Jeremiah 23:19-20 “Behold, the storm of the Lord! Wrath has gone forth, a whirling tempest; it will burst upon the head of the wicked. The anger of the Lord will not turn back until he has accomplished the intents of his heart.”
What is it like for God to at last pour out His wrath on a life poorly lived? How does He feel about this? There was a time when I imagined that God did this with great reluctance, tears in His eyes, and looking away. It was almost as if the situation was out of His control as He pronounced final judgement.
One night, at a time in my life when I had little exposure to teaching about the wrath of God, I read Jonathon Edward’s Sinners in the Hands of An Angry God. I remember having a deep sense of its truth, as awe came over me mingled with a sickening feeling of uneasiness. In issues of judgement this God seemed frightfully different from the god I had envisioned. Edwards described that it’s as easy for God to cast sinners to Hell as it is for a man to crush a worm underfoot. I was helped to see that throughout men’s lives God’s mercy restrains impending judgement, the axe being held up only by His kindness until at last their day of repentance has passed.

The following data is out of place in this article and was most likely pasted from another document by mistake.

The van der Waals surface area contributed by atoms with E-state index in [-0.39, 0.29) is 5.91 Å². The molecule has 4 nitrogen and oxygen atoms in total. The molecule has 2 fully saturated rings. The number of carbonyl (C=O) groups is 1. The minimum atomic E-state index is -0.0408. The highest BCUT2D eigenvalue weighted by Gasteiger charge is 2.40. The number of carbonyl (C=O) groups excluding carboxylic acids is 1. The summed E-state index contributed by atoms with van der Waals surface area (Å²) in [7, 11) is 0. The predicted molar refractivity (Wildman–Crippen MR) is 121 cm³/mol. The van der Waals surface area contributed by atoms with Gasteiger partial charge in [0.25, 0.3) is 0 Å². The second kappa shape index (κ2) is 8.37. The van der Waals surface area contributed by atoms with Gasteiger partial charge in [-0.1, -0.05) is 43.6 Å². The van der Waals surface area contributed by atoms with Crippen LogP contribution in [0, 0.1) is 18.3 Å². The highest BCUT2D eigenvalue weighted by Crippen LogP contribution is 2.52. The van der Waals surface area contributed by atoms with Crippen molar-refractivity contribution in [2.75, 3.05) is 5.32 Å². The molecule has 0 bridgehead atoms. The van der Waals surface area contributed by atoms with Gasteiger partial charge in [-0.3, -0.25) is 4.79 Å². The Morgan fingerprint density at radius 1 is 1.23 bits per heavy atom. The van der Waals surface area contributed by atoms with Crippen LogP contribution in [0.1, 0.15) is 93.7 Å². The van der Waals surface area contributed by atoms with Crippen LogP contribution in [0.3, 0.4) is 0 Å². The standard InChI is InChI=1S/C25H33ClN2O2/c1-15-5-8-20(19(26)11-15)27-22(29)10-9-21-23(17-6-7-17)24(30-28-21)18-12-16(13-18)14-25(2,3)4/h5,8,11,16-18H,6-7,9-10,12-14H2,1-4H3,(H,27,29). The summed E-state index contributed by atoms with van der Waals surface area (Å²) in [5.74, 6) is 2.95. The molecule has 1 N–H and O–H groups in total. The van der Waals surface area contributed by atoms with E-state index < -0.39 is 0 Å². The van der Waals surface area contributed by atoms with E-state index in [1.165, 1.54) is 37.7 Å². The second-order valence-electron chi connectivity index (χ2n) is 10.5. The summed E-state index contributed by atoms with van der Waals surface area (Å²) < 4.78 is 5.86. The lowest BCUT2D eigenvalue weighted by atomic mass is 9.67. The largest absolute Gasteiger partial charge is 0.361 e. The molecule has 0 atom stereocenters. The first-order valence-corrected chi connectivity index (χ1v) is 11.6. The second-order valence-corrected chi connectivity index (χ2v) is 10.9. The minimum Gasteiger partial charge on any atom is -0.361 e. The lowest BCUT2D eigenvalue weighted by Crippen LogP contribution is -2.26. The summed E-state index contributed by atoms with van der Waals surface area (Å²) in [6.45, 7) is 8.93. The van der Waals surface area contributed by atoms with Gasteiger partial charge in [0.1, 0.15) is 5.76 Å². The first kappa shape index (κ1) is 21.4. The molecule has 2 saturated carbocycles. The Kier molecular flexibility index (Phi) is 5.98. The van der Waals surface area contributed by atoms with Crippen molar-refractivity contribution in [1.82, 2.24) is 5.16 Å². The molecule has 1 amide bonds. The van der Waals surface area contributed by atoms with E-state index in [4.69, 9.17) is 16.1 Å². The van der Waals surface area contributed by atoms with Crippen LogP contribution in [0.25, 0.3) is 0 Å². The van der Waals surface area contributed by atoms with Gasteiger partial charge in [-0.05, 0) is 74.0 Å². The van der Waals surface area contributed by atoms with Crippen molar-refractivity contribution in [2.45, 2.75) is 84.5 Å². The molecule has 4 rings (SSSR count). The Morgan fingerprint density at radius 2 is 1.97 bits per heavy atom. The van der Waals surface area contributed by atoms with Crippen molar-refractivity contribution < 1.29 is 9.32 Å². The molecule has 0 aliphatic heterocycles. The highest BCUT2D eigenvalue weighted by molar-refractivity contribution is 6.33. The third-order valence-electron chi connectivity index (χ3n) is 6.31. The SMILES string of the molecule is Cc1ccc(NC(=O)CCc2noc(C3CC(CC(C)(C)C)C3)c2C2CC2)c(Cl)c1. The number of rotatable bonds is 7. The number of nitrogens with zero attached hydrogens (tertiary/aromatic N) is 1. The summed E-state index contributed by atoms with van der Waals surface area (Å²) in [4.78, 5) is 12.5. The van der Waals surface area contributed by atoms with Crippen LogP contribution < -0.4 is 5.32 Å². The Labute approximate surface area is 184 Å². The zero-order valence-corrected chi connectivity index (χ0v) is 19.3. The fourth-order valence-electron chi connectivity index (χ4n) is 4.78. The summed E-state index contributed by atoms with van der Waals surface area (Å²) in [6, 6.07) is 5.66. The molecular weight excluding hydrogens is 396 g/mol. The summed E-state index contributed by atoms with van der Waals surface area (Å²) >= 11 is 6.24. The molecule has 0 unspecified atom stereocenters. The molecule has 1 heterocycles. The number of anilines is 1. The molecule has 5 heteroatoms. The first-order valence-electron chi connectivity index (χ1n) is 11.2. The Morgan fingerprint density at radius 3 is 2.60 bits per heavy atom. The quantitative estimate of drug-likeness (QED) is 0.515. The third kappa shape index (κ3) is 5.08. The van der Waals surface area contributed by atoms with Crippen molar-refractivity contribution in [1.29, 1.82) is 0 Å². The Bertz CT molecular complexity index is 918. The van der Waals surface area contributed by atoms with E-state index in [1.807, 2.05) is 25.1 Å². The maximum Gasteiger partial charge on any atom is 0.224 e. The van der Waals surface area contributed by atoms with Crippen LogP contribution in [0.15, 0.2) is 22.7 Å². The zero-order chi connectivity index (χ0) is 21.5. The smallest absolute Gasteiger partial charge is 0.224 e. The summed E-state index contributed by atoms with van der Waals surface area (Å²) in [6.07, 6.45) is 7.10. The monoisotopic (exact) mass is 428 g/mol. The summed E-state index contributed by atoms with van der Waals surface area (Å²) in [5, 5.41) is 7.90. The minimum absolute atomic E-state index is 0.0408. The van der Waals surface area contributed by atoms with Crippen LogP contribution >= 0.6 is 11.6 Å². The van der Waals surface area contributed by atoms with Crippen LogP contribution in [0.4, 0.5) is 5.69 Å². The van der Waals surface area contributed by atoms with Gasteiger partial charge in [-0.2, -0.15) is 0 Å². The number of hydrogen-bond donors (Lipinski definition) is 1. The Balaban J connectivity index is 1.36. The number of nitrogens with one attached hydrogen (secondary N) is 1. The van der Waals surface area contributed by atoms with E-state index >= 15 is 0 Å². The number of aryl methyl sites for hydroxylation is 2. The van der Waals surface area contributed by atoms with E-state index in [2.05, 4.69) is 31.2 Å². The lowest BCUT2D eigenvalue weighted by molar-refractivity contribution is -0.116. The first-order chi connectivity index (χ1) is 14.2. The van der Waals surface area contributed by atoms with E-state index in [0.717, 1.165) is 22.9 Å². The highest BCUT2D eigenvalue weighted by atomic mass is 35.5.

In vivid, unreserved language Edwards made clear that God is obligated to give nothing to men but justice. The night I read this the Holy Spirit tore down idolatry in my heart. I ached, mourned, and fought within as God stripped me of my sentimentalized version of Himself! But of course dear friends, any time God reveals Himself more truly to your heart, you will experience deeper reverence and greater satisfaction in Him than when you held on to falsehood.
But now, let us seek to think about this as biblically as we can. At first, I was in danger of imagining God to be less powerful, capable, and wrathful. I thought that He was reluctantly just. I imagined man to be too worthy, wonderful, attractive to God, and capable of attaining salvation by some effort of his own. After reading Sinners In The Hands of An Angry God I could choose to view God as cruel, heartless, and compassionless- but I would be sorely wrong.
God is as loving and He is just. He is “keeping steadfast love for thousands, forgiving iniquity and transgression and sin, but… will by no means clear the guilty (Exodus 34:7).” He must punish sin, and it will be punished, either in the perpetrator or in the broken body of Jesus Christ, in which case all sins will be forgiven. Both situations are within His control, including unrepentant sinners and their necessary punishment. God always does what is right, just, and perfect. He makes no mistakes; Therefore He will have no regrets.